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Old 06-24-2010, 11:34 AM   #1
rpickin
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Default RNA-seq library prep problem

I have made 4 attempts at generating an RNA-Seq library from a human lymphoblast cell line to no avail. I am trying to figure out where the problem is and what to try next...any and all suggestions are welcome! Thanks!

Here's what I've done so far...

I have successfully made 1 library from Poly-A RNA isolated from HeLa cells (we obtained ~15 million mappable reads from this library). I began this prep with 1ug poly-A RNA starting at the "Fragment the mRNA step". The second attempt at a biological HeLa replicate library was also started the same way and appears, upon library validation with the bioanalyzer, to look like the first library. This library is currently in the queue to be sequenced.

I am also attempting to generate biological replicate RNA-Seq libraries from lymphoblast cells in the same manner (harvest cells, isolate total RNA, select Poly-A RNA and check - through RT-PCR and Northern blots - the quality of this RNA before starting the Illumina protocol at the Fragment the mRNA step). I have attempted 4 libraries in this manner. The first two were started with ~65ng and ~45ng of poly-A selected RNA. Bioanalyzer analysis of these first two libraries resulted in fragment sizes of ~150bp or so. Both had concentrations measuring 29 and 25ng/ul each for the final library. Because the fragment sizes measured so small on the bioanalyzer, I simply stored these libraries and tried again with fresh RNA. Screening these via cloning also resulted in insert sizes of ~150bp.

The second two libraries were started 2.5ug and ~3ug poly-A isolated RNA, respectively. Again, the Illumina protocol was started at the "fragment the mRNA step" and the instructions were followed to the letter. All kits and kit components were stored and maintained correctly (including the QIAGEN kits which were purchased fresh with the first Illumina kit). The concentration of each of these libraries measured 38ng/ul and 28ng/ul, respectively. (I would expect a slightly lower concentration for the second library because there was slight loss of sample when loaded onto the gel at the "Purify the cDNA Templates" step.) The bioanalyzer results showed fragment sizes of ~150bp for G1 and a failed result for G2. I have attempted to clone these libraries as well - again, insert sizes are ~150bp.

The second set of lymphoblast cell libraries was made with a new Illumina RNA-Seq kit (lot #5332696). No other library generation attempts have been made with this kit.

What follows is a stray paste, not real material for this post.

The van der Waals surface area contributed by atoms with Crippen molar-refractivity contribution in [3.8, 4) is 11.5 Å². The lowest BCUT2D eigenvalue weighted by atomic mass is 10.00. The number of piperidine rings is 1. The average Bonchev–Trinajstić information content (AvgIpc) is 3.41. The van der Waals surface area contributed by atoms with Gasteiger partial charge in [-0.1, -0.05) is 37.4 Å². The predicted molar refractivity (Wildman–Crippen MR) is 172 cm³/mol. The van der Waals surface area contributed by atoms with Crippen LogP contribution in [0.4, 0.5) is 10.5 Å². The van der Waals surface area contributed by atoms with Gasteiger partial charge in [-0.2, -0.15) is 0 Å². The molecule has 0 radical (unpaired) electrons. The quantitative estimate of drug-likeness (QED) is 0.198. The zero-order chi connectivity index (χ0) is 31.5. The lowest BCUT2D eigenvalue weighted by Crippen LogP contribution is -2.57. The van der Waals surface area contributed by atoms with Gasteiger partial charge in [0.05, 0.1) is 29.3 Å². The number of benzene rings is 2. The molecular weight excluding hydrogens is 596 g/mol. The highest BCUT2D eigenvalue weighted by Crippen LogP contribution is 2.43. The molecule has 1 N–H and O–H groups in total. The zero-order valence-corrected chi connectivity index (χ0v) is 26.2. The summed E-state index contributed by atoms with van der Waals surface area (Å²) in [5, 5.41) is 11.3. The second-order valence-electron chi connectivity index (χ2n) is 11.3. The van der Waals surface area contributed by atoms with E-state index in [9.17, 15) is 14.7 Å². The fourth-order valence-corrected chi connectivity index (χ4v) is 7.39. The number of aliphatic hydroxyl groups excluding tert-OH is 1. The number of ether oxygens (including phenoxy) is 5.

The lymphoblast cell line was obtained from Coriell Institute and is a lymphoblast cell line. It is less than optimal to work with and often provides 1/2 the amount of total RNA starting material from the same number of cells as does our HeLa cell line.

I've checked with Illumina and so far the only suggestion was that I had overloaded the fragmentation step when I attempted the second set of lymphoblast libraries and to try a titration. There was no explanation of why the 1ug of HeLa RNA was successfully used for library generation...Both cell lines are human in origin and all starting RNA looked similar when checked via Ribogreen, EtBr stained gel and Northern blot probed with a mixed 28s and GAPDH probes, and RT-PCR.

Has anyone else been successful generating libraries from one cell line and then fail so miserably with a second cell line?
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Old 06-25-2010, 05:39 AM   #2
scooter
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One thought I had about your ills is that it might be due to a bit excessive fragmentation. I do not agree with Illumina's comments that you have saturated the fragmentation reagent with the amount of RNA you have input. The frag buffer is simply ~10 mM Zn2+ plus some other stuff. Regardless, the fact that you are getting fragments smaller than desired does not mess with the idea that your frag buffer is saturated with RNA. I would think that would result in the accumulation of larger RNA fragments, not smaller.

Consider simply fragmenting for a shorter time or lower temp. Samples will vary somewhat on how they fragment and your cell line may produce more 'sensitive' RNA. I would think if you are starting with microgram amounts of polyA that you should be able to monitor the fragment lengths on a bioanalyzer after the purifications. This way you can be sure of what you are placing into the library prep is of the appropriate length. I would shoot for a peak size of ~200-300 bases depending on your sequencing application.
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